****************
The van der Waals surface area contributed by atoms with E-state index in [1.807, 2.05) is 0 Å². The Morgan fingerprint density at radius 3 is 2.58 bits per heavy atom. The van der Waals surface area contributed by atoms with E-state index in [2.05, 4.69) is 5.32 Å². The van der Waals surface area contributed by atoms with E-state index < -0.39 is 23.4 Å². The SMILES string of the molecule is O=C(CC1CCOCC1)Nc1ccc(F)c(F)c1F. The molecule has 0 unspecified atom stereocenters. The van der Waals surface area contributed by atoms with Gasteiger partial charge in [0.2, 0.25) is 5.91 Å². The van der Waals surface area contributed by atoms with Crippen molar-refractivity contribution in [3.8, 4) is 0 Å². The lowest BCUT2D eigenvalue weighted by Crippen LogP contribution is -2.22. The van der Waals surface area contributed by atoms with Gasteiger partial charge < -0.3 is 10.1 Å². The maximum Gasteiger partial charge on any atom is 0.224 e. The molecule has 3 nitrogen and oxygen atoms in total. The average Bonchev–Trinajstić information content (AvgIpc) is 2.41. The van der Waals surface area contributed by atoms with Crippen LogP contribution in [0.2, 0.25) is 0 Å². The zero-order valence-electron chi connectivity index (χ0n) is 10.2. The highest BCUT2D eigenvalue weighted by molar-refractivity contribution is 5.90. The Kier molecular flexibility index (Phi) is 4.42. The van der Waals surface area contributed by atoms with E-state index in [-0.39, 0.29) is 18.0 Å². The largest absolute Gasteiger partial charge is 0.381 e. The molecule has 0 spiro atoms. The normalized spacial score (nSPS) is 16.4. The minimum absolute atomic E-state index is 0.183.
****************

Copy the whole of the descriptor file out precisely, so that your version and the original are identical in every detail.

The van der Waals surface area contributed by atoms with E-state index in [1.807, 2.05) is 0 Å². The Morgan fingerprint density at radius 3 is 2.58 bits per heavy atom. The van der Waals surface area contributed by atoms with E-state index in [2.05, 4.69) is 5.32 Å². The van der Waals surface area contributed by atoms with E-state index < -0.39 is 23.4 Å². The SMILES string of the molecule is O=C(CC1CCOCC1)Nc1ccc(F)c(F)c1F. The molecule has 0 unspecified atom stereocenters. The van der Waals surface area contributed by atoms with Gasteiger partial charge in [0.2, 0.25) is 5.91 Å². The van der Waals surface area contributed by atoms with Crippen molar-refractivity contribution in [3.8, 4) is 0 Å². The lowest BCUT2D eigenvalue weighted by Crippen LogP contribution is -2.22. The van der Waals surface area contributed by atoms with Gasteiger partial charge < -0.3 is 10.1 Å². The maximum Gasteiger partial charge on any atom is 0.224 e. The molecule has 3 nitrogen and oxygen atoms in total. The average Bonchev–Trinajstić information content (AvgIpc) is 2.41. The van der Waals surface area contributed by atoms with Crippen LogP contribution in [0.2, 0.25) is 0 Å². The zero-order valence-electron chi connectivity index (χ0n) is 10.2. The highest BCUT2D eigenvalue weighted by molar-refractivity contribution is 5.90. The Kier molecular flexibility index (Phi) is 4.42. The van der Waals surface area contributed by atoms with E-state index in [-0.39, 0.29) is 18.0 Å². The largest absolute Gasteiger partial charge is 0.381 e. The molecule has 0 spiro atoms. The normalized spacial score (nSPS) is 16.4. The minimum absolute atomic E-state index is 0.183.